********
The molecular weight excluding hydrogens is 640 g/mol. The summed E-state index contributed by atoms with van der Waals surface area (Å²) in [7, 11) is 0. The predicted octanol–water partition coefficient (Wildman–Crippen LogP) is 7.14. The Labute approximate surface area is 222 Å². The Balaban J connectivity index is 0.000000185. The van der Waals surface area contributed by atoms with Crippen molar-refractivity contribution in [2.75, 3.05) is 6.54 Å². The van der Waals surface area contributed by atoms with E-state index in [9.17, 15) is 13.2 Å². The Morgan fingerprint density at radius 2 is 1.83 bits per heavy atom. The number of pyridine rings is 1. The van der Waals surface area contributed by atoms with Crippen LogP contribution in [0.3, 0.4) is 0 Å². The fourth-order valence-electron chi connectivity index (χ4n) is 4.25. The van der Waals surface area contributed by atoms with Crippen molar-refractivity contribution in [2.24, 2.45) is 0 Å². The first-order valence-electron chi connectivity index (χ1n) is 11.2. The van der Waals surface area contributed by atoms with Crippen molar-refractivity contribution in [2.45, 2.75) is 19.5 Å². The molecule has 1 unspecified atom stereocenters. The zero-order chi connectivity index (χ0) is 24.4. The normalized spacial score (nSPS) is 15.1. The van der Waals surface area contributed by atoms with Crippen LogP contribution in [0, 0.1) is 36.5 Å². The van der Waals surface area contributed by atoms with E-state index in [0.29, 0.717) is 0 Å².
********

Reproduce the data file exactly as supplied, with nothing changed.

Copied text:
The molecular weight excluding hydrogens is 640 g/mol. The summed E-state index contributed by atoms with van der Waals surface area (Å²) in [7, 11) is 0. The predicted octanol–water partition coefficient (Wildman–Crippen LogP) is 7.14. The Labute approximate surface area is 222 Å². The Balaban J connectivity index is 0.000000185. The van der Waals surface area contributed by atoms with Crippen molar-refractivity contribution in [2.75, 3.05) is 6.54 Å². The van der Waals surface area contributed by atoms with E-state index in [9.17, 15) is 13.2 Å². The Morgan fingerprint density at radius 2 is 1.83 bits per heavy atom. The number of pyridine rings is 1. The van der Waals surface area contributed by atoms with Crippen LogP contribution in [0.3, 0.4) is 0 Å². The fourth-order valence-electron chi connectivity index (χ4n) is 4.25. The van der Waals surface area contributed by atoms with Crippen molar-refractivity contribution in [2.24, 2.45) is 0 Å². The first-order valence-electron chi connectivity index (χ1n) is 11.2. The van der Waals surface area contributed by atoms with Crippen molar-refractivity contribution in [2.45, 2.75) is 19.5 Å². The molecule has 1 unspecified atom stereocenters. The zero-order chi connectivity index (χ0) is 24.4. The normalized spacial score (nSPS) is 15.1. The van der Waals surface area contributed by atoms with Crippen LogP contribution in [0, 0.1) is 36.5 Å². The van der Waals surface area contributed by atoms with E-state index in [0.29, 0.717) is 0 Å².